In a display of pride and bravado, King Ahasuerus issued a command for the presence of his queen. This was not the gesture of a kind, caring husband who wanted his wife to meet his friends. Rather, this was Mr. Big planning a show-and-tell for his friends in which everything was calculated to indicate his majesty, might, and significance. Josephus, the Jewish historian, records that it was a violation of the Persian code of ethics for a man’s wife to be the occasion of observation or approbation of any other men. The king, then, was breaking the bounds of propriety in every way.

There was a progression in the king’s behavior. The wine had gone to his head, and he made an ill-thought summons to his wife. When she refused to come, he became enraged. He then sought the advice of those around him, who only pandered to his ego. He could have paused to consider if their advice was proper in relation to the laws of the land or to the queen and his esteem for her—but instead, his anger and weak will led him to a quick, foolish decision. Earlier that morning, if someone had told the king that by midnight he would have banished the queen from his life forever, he probably would have thought it impossible. But still he did it. A big ego, too much alcohol, a quick temper, and bad advice led to an outcome he surely never desired.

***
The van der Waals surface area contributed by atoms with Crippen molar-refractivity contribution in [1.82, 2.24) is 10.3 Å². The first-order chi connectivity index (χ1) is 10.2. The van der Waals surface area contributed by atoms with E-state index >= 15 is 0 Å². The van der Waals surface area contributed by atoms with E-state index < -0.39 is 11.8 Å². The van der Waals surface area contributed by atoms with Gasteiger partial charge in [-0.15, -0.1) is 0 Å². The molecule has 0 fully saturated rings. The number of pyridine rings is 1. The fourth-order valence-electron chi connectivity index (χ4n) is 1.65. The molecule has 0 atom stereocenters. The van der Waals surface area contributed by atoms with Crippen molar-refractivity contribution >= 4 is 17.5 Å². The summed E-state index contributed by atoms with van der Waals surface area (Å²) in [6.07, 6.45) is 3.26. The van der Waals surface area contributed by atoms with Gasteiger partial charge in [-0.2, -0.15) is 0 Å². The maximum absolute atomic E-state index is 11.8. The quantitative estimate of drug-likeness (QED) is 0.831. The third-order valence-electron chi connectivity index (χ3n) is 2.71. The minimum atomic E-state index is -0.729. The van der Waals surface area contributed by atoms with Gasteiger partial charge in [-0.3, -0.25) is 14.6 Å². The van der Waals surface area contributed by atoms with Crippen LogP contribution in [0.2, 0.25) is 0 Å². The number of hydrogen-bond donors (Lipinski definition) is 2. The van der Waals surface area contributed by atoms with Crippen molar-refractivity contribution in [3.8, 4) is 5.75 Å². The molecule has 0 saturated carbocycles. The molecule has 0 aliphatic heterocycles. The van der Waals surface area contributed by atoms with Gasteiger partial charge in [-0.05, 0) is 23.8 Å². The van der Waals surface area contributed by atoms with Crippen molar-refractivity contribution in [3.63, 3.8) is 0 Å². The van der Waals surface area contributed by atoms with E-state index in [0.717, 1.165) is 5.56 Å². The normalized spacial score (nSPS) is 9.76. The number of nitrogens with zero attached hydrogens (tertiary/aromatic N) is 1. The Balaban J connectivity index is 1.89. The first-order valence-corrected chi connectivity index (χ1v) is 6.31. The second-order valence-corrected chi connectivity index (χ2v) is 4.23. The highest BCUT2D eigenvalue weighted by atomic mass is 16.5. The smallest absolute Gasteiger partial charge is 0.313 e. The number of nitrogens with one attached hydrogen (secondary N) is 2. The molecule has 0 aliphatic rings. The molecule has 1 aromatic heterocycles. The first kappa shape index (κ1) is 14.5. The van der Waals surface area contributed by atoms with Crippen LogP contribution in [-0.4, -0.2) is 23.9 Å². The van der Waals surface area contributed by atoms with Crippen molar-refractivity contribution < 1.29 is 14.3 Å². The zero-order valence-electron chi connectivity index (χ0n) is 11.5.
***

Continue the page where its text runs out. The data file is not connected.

Three years after he had deposed the queen and fresh off a disappointing military campaign against the Greeks, we read that “the anger of King Ahasuerus had abated,” and “he remembered Vashti and what she had done and what had been decreed against her” (Esther 2:1). He was bruised in his ego and saddened by his past—a picture of the empty sorrow of someone who has pursued everyone and everything, and particularly his own agenda, at the expense of the living God (Ecclesiastes 4:7-8). King Ahasuerus’ experience serves as a warning to us that in a moment of foolish passion, we, too, can alter and diminish, or even destroy, our lives forever.

There is a path that seems right, but we are told that in the end it leads to emptiness and death (Proverbs 14:12). As you face decisions, be quick to ask yourself whether your ego, your temper, false friends or overconsumption are guiding you; and be equally quick to look to the Savior to guide you in the way of wisdom, along the narrow road that leads to fullness of life (Matthew 7:13-14).